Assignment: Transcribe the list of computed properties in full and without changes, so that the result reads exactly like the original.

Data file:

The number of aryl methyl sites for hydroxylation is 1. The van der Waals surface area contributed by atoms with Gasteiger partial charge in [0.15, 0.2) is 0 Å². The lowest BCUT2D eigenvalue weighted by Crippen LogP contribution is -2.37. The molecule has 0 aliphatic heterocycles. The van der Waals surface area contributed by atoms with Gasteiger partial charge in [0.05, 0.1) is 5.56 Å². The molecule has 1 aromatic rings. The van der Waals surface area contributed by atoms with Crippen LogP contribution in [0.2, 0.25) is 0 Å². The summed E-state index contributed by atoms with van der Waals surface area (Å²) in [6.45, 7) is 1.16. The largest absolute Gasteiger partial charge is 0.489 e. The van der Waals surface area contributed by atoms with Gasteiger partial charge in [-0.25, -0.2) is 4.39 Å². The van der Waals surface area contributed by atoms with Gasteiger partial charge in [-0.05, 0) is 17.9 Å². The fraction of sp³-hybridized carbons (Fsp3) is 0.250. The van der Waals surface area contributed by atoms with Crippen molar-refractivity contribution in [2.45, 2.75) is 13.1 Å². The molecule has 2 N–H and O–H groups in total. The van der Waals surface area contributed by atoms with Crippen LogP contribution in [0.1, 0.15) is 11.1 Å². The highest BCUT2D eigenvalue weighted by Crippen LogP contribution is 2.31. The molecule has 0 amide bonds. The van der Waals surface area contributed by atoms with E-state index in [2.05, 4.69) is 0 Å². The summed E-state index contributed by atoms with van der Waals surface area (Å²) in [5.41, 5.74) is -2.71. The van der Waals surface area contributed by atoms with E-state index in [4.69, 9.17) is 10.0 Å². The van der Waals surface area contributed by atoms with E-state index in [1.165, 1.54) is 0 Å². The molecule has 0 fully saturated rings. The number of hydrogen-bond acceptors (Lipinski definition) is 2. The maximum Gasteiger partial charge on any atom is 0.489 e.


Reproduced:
The number of aryl methyl sites for hydroxylation is 1. The van der Waals surface area contributed by atoms with Gasteiger partial charge in [0.15, 0.2) is 0 Å². The lowest BCUT2D eigenvalue weighted by Crippen LogP contribution is -2.37. The molecule has 0 aliphatic heterocycles. The van der Waals surface area contributed by atoms with Gasteiger partial charge in [0.05, 0.1) is 5.56 Å². The molecule has 1 aromatic rings. The van der Waals surface area contributed by atoms with Crippen LogP contribution in [0.2, 0.25) is 0 Å². The summed E-state index contributed by atoms with van der Waals surface area (Å²) in [6.45, 7) is 1.16. The largest absolute Gasteiger partial charge is 0.489 e. The van der Waals surface area contributed by atoms with Gasteiger partial charge in [-0.25, -0.2) is 4.39 Å². The van der Waals surface area contributed by atoms with Gasteiger partial charge in [-0.05, 0) is 17.9 Å². The fraction of sp³-hybridized carbons (Fsp3) is 0.250. The van der Waals surface area contributed by atoms with Crippen molar-refractivity contribution in [2.45, 2.75) is 13.1 Å². The molecule has 2 N–H and O–H groups in total. The van der Waals surface area contributed by atoms with Crippen LogP contribution in [0.1, 0.15) is 11.1 Å². The highest BCUT2D eigenvalue weighted by Crippen LogP contribution is 2.31. The molecule has 0 amide bonds. The van der Waals surface area contributed by atoms with E-state index in [2.05, 4.69) is 0 Å². The summed E-state index contributed by atoms with van der Waals surface area (Å²) in [5.41, 5.74) is -2.71. The van der Waals surface area contributed by atoms with E-state index in [4.69, 9.17) is 10.0 Å². The van der Waals surface area contributed by atoms with E-state index in [1.165, 1.54) is 0 Å². The molecule has 0 fully saturated rings. The number of hydrogen-bond acceptors (Lipinski definition) is 2. The maximum Gasteiger partial charge on any atom is 0.489 e.